For DEEP IMMUNE SUPPORT, Coenzyme Q10 with Lipase augments the cellular energy available to immune cells; improves natural killer cell activity; and shields immune system tissues from oxidative damage.
Coenzyme Q10 has crucial roles for deep immune function. A deficiency in this vital nutrient can have catastrophic effects on immunity, resistance, and vitality. Co10 provides deep immune boosting via several distinct actions:
- It supports immune cell energy production and nourishment. By generating more energy at the cellular level, healthy immune system cells can repair damage, rid themselves of toxins more easily, and make better use of nutrients, so they work more efficiently.
- CoQ10 decreases the likelihood of exaggerated inflammatory responses, which could worsen auto-immune conditions, by normalizing a gene signal for inflammation.
- The natural killer (NK) cell activity of the innate immune system is improved by Coenzyme Q10.
- CoQ10 protects macrophages, a major type of immune cells, from being damaged by their own innate mechanisms intended for microbial destruction.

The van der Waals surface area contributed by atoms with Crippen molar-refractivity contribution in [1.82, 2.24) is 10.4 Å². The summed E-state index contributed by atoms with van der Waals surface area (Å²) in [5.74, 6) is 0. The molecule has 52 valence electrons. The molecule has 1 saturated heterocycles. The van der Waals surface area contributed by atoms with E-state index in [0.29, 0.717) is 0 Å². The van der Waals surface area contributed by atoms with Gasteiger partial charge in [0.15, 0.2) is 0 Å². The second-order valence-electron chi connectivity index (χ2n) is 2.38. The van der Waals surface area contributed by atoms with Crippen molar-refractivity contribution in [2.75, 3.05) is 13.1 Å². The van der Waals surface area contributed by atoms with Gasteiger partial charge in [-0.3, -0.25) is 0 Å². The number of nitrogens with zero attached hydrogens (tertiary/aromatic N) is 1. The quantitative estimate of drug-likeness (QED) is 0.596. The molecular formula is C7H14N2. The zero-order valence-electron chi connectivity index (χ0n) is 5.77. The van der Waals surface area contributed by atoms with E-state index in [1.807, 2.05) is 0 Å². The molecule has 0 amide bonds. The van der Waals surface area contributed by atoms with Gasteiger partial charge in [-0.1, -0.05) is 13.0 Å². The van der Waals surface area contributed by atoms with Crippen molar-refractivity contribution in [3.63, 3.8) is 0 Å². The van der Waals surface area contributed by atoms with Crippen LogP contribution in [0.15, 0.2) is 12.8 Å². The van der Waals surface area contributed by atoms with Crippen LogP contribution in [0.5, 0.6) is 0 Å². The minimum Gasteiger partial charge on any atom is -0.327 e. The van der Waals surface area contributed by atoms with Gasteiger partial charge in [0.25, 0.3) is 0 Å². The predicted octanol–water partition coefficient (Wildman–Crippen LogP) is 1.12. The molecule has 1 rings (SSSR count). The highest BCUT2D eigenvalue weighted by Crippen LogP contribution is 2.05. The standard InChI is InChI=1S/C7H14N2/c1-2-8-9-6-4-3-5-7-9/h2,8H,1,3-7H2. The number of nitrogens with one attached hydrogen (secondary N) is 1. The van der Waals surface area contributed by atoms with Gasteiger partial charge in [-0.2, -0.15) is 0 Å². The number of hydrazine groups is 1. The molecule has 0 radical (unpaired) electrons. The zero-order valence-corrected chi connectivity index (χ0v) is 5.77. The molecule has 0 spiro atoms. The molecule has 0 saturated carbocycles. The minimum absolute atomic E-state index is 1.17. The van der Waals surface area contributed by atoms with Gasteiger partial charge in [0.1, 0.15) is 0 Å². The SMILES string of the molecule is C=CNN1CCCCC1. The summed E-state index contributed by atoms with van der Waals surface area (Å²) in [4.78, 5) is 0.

- It functions as a potent antioxidant in cell membranes and lipoproteins of immune system tissues.
- CoQ10 shields immune cells from free radical damage, and prevents oxidative injury to the complex communication pathways of the immune system.
- Also CoQ10 is capable of regenerating antioxidants like vitamins E and C, which themselves protect immune system tissues from oxidative damage, in addition to neutralizing free radicals directly.
CoQ10, or ubiquinone, is a powerful fat-soluble antioxidant produced naturally in the human body, and found in the mitochondria of every cell and tissue. The name ubiquinone is derived from its ubiquity. It a key part of the Krebs Cycle, which generates energy for all body processes from food breakdown.